Separate pieces are cut out and used as raised detail bits on the abdomen area.
Our buddy who usually loans us his heat gun and Dremel for our projects couldn’t come through this time (probably because he only grows those tools during the summer, harvesting issues and whatnot) so we went out and got our own budget heat gun from good ‘ol Harbor Freight.
Now that the arms are done and my partner is still grinding away at the chest, I figured I’d round out the upper body by getting the backpack together. Starting with some double layered cardboard for a rigid backplate.
This suit won’t require a PVC pipe backpack frame the way our last three armors have, since there’s nothing crazy hanging off the rear. We hadn’t even designed the backpack in SketchUp (because who looks at the back, amirite), so I basically went into this completely freehand.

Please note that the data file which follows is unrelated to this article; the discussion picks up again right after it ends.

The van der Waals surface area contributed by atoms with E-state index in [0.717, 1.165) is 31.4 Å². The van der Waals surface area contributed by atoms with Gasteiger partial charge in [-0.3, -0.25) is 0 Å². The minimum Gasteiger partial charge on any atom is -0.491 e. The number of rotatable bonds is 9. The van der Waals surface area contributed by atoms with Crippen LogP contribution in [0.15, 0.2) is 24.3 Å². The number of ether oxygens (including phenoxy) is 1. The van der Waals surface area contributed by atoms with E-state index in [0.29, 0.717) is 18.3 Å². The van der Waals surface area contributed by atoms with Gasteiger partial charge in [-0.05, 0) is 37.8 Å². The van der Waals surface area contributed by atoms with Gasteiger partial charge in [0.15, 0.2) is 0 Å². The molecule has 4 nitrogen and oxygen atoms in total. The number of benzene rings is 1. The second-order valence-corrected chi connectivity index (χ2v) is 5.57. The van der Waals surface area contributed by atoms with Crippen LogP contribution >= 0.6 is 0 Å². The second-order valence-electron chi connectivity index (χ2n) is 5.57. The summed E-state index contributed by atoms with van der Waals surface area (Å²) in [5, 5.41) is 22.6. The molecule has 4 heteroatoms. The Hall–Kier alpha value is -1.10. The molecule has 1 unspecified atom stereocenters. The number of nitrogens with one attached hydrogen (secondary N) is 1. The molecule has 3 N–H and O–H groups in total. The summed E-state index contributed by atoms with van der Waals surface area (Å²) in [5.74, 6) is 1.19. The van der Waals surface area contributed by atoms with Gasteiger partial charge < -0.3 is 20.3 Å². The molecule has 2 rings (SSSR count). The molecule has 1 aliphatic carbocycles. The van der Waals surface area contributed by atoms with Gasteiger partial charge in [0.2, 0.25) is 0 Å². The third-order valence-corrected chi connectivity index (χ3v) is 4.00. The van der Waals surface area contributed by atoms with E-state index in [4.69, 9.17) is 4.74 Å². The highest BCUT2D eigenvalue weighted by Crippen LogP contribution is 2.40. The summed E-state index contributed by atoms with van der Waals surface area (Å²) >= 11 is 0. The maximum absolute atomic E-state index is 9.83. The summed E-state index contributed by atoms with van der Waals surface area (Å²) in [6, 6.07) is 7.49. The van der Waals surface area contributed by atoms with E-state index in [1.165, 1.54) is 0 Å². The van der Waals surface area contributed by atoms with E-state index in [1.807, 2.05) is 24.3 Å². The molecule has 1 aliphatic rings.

I really didn’t want to just build an RX-78-2 backpack, since this was our chance to step out of the bounds of Gundam design and just make something that looked cool. As such, I took some inspiration from the original MegaZord’s backpack, where it had two cannon-like protrusions lined up next to each other. I wasn’t going to actually make cannons though; it ended up looking more like a traditional jetpack. I think the bridge pieces down the middle ended up looking really mad – it was just a spur-of-the-moment idea when I placed a piece of scrap foam in there and decided it looked good.
Now it’s finally taking its actual shape. Everything about this suit so far just feels gigantic, probably because we’ve been building slender and form-fitting suits for the last two years, so a return to the big blocky super robot design is jarring.